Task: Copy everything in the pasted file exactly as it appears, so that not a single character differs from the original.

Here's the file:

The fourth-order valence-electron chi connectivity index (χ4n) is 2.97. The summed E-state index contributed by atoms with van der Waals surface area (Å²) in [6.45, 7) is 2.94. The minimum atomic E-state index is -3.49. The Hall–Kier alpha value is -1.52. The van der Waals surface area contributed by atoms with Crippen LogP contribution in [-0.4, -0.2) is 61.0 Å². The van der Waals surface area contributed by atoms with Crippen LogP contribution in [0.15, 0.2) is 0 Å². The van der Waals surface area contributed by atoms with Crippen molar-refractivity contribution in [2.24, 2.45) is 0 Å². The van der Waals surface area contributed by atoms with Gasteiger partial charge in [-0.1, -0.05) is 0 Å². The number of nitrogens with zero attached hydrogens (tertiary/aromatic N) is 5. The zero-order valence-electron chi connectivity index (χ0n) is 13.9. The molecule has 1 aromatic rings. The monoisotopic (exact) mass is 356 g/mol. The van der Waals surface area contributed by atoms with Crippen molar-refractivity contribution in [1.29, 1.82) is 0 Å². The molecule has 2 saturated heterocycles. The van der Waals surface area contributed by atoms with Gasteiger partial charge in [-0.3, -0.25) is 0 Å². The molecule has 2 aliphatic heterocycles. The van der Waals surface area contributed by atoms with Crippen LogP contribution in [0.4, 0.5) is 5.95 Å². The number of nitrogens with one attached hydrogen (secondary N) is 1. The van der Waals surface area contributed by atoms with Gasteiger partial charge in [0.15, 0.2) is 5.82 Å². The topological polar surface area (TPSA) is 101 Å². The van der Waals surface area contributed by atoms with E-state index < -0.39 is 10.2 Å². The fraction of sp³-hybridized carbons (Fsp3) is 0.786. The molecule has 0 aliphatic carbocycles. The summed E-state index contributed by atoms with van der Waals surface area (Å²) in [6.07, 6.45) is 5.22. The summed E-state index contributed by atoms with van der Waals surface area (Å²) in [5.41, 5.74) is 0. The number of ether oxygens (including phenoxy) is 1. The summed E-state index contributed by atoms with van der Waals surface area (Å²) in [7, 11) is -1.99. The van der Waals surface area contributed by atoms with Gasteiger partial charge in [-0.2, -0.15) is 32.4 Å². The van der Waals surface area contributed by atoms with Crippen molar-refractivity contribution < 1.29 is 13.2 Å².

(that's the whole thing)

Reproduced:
The fourth-order valence-electron chi connectivity index (χ4n) is 2.97. The summed E-state index contributed by atoms with van der Waals surface area (Å²) in [6.45, 7) is 2.94. The minimum atomic E-state index is -3.49. The Hall–Kier alpha value is -1.52. The van der Waals surface area contributed by atoms with Crippen LogP contribution in [-0.4, -0.2) is 61.0 Å². The van der Waals surface area contributed by atoms with Crippen LogP contribution in [0.15, 0.2) is 0 Å². The van der Waals surface area contributed by atoms with Crippen molar-refractivity contribution in [2.24, 2.45) is 0 Å². The van der Waals surface area contributed by atoms with Gasteiger partial charge in [-0.1, -0.05) is 0 Å². The number of nitrogens with zero attached hydrogens (tertiary/aromatic N) is 5. The zero-order valence-electron chi connectivity index (χ0n) is 13.9. The molecule has 1 aromatic rings. The monoisotopic (exact) mass is 356 g/mol. The van der Waals surface area contributed by atoms with Crippen molar-refractivity contribution in [1.29, 1.82) is 0 Å². The molecule has 2 saturated heterocycles. The van der Waals surface area contributed by atoms with Gasteiger partial charge in [-0.3, -0.25) is 0 Å². The molecule has 2 aliphatic heterocycles. The van der Waals surface area contributed by atoms with Crippen LogP contribution in [0.4, 0.5) is 5.95 Å². The number of nitrogens with one attached hydrogen (secondary N) is 1. The van der Waals surface area contributed by atoms with Gasteiger partial charge in [0.15, 0.2) is 5.82 Å². The topological polar surface area (TPSA) is 101 Å². The van der Waals surface area contributed by atoms with E-state index < -0.39 is 10.2 Å². The fraction of sp³-hybridized carbons (Fsp3) is 0.786. The molecule has 0 aliphatic carbocycles. The summed E-state index contributed by atoms with van der Waals surface area (Å²) in [6.07, 6.45) is 5.22. The summed E-state index contributed by atoms with van der Waals surface area (Å²) in [5.41, 5.74) is 0. The number of ether oxygens (including phenoxy) is 1. The summed E-state index contributed by atoms with van der Waals surface area (Å²) in [7, 11) is -1.99. The van der Waals surface area contributed by atoms with Gasteiger partial charge in [-0.2, -0.15) is 32.4 Å². The van der Waals surface area contributed by atoms with Crippen molar-refractivity contribution < 1.29 is 13.2 Å².